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A proposed bill would give every NC teacher $400 to personally buy school supplies

"We want to empower teachers with direct purchasing authority to quickly obtain the resources they need to support their students," state superintendent Mark Johnson said in a tweet.

CHARLOTTE, N.C. — North Carolina teachers could soon have a program that would give them $400 to buy classroom supplies. 

State Superintendent Mark Johnson announced the North Carolina Classroom Supply Program Wednesday in Raleigh. 

The program is part of Senate Bill 580, or the "Classroom Supplies to Teachers" bill, which would provide $400 per eligible teacher to buy school supplies. 

The bill is sponsored by Catawba County Republican Sen. Andy Wells. 

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Johnson also posted the program on his official Facebook page. 

"Too often, public school teachers feel they must spend their own money on class supplies instead of navigate the procurement and reimbursement bureaucracy," Johnson wrote. "Teachers need earmarked funds specifically for them to purchase resources they deem #necessary for #students."

The North Carolina Classroom Supply Program will provide funds #directly to eligible classroom #teachers to purchase school supplies. We want to #empower teachers with direct purchasing authority to...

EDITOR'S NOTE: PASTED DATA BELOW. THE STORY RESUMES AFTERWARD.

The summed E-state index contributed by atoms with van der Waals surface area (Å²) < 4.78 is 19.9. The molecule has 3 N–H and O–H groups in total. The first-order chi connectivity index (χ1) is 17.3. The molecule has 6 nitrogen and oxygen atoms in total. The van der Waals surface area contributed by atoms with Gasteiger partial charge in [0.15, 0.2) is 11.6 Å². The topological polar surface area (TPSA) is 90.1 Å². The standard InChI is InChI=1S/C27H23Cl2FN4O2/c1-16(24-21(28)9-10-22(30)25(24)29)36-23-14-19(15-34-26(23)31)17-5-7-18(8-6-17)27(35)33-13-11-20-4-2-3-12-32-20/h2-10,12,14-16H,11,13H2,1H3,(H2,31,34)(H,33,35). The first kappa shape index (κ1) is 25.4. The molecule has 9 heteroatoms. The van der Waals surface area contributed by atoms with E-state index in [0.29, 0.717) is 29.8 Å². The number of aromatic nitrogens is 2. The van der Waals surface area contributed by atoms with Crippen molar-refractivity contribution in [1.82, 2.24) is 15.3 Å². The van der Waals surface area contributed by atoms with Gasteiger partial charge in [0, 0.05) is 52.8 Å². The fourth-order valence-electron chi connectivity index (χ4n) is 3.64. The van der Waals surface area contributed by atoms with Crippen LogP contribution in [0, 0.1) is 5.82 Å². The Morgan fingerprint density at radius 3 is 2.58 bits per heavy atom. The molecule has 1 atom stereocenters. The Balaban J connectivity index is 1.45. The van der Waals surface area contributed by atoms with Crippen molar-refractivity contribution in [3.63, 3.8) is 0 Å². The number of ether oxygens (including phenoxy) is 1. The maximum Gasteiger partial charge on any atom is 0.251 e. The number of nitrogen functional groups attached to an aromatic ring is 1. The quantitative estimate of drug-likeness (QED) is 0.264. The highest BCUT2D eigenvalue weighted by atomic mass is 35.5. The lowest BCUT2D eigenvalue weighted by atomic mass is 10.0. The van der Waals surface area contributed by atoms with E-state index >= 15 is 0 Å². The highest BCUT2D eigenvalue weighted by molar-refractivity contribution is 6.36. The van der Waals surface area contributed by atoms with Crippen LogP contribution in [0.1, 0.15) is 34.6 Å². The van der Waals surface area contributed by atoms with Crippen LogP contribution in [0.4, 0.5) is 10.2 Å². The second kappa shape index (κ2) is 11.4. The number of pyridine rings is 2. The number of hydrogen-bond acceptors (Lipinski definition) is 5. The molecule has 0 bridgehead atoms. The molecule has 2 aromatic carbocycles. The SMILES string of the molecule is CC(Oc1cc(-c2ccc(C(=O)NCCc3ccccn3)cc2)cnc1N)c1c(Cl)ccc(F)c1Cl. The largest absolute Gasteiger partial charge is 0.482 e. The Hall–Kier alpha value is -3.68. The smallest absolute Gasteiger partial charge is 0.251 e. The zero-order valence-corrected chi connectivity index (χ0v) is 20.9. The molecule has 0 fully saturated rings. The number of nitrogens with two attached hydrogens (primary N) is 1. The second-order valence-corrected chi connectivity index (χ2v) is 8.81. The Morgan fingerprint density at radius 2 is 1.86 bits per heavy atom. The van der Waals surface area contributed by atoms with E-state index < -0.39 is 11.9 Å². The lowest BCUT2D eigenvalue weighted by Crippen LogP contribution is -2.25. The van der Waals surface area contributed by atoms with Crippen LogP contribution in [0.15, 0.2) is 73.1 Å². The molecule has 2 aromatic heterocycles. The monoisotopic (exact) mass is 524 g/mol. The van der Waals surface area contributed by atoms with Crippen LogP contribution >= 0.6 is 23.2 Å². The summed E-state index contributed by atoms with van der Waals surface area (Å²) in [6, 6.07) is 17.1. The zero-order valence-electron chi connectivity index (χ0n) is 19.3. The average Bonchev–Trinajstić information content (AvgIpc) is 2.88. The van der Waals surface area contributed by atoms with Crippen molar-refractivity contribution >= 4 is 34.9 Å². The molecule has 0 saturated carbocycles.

If passed, the bill would allow teachers to use the Classwallet app to purchase supplies or be reimbursed for local purchases. The program would begin in the 2019-20 school year.

However, some teachers sounded the alarm. They said the new bill doesn’t provide extra funding, that it only reallocates existing money.

Every year, the General Assembly appropriates $47 million for school supplies, which is given to directly to school districts.

Under the bill, about $37 million would be distributed to teachers -- working out to be $400 each -- and the remaining $10 million will be sent to school districts for large school-wide orders.

Lawmakers said the change is necessary, claiming some school districts have misspent funds supposed to be for school supplies. They said the bill would also give teachers full control to buy specific supplies tailored to their classes needs.


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